August 20, 2015 | Posted by: Lawson Hough, ASID
On a recent family trip to the Canadian Rockies, I couldn’t help but notice the many beautiful colors around us. Red and white in the Canadian flag, blue in the glacial lakes, yellow, pink and purple in the flower beds, browns of every shade imaginable in the mountains. Color was everywhere. Towering around us were mountains covered in ice and snow, waterfalls splashing about, crystal clear lakes, amazingly beautiful flowers and yes, the occasional wildlife (no, I’m not talking about my children!).
In Banff, Alberta our family took a gondola ride to the top of Sulphur Mountain and took in a 360 degree view. The surrounding area was spectacular – multiple shades of green in the trees, the brilliant blue in the sky and Bow River and mountains in brown, grey and black.
A spectacular view from Sulphur Mountain to Banff and the Bow River. Look closely and you can see the Fairmont Hotel which was built with local rundle stone rock.
The glacial lakes in Banff National Park are spectacularly blue in color with glaciers hanging precariously above them. Banff is situated in the Valley of the Ten Peaks and is approximately 6,183 feet in elevation. Two of our favorite lakes were Moraine Lake and Lake Louise. The crystal clear hues of blue in the glacially-fed lakes are due to the refraction of light off the rock floor deposited in the lake on a continuous basis.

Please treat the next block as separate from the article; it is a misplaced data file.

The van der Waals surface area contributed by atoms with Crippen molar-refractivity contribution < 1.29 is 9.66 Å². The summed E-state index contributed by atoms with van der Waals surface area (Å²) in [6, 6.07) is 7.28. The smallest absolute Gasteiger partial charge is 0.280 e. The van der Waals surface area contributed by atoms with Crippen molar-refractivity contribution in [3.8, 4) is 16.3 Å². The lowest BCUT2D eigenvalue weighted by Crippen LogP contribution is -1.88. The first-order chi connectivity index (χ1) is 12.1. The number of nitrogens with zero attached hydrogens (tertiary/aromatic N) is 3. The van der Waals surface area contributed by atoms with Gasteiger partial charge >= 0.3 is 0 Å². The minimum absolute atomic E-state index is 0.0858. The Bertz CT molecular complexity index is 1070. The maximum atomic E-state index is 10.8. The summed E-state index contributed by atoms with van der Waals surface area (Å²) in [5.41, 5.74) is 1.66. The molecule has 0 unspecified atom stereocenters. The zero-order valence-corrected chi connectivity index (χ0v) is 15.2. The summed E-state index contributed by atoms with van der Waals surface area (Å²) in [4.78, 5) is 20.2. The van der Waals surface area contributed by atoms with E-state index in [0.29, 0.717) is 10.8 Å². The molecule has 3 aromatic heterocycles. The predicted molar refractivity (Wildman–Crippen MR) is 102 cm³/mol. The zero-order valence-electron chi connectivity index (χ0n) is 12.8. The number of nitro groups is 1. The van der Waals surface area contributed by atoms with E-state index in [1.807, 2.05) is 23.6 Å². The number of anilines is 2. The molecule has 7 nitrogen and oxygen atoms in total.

Beautiful blues, greens, browns and white surround Moraine Lake, Alberta, Canada.
Crystal clear water on Moraine Lake, Alberta, Canada.
Lake Louise, Alberta, Canada – and yes, we paddled around in these beautiful red canoes!
Lake Louise, Banff National Park
The hanging baskets spilled over with luscious flowers of all colors, shapes and sizes. Our daughter would often fall behind because she was taking dozens of amazing pictures of the abundant flowers.
Flowers baskets with the mountains of Banff in the background, are overflowing with pink and purple petunias.
A favorite family spot was Columbia Icefield, the largest ice field in the Rocky Mountains of North America astride the Continental Divide. We laced up our waterproof boots, zipped up our matching down vests (yes, my Mother thought matching vests would make the family Christmas card perfect!) and loaded the bright red Terra Bus to walk on the Athabasca Glacier. Athabasca Glacier is one of the six principal “toes” of the Columbia Icefield. It is 3.7 miles long, 300-980 feet thick and covers an area of 2.3 square miles.
Headed up the Columbia Icefield with the bright red Terra Bus ahead of us.
The colors in the Athabasca Glacier range from brilliant white to ice blue. (The dark grey color on top of the ice is soot from the wildfires in Washington.)
Headed back towards Lake Louise, Alberta along the Icefields Parkway, we ran across this beautiful sight. Another crystal clear blue glacially-fed lake with an enormous slate grey mountain and bright white glacier. Can it get any more picturesque than this?
The Bow River and Bow Glacier.
Even the elk’s brown coloring is beautiful when seen close up – and I mean close up!
What colors do you see in the work around you?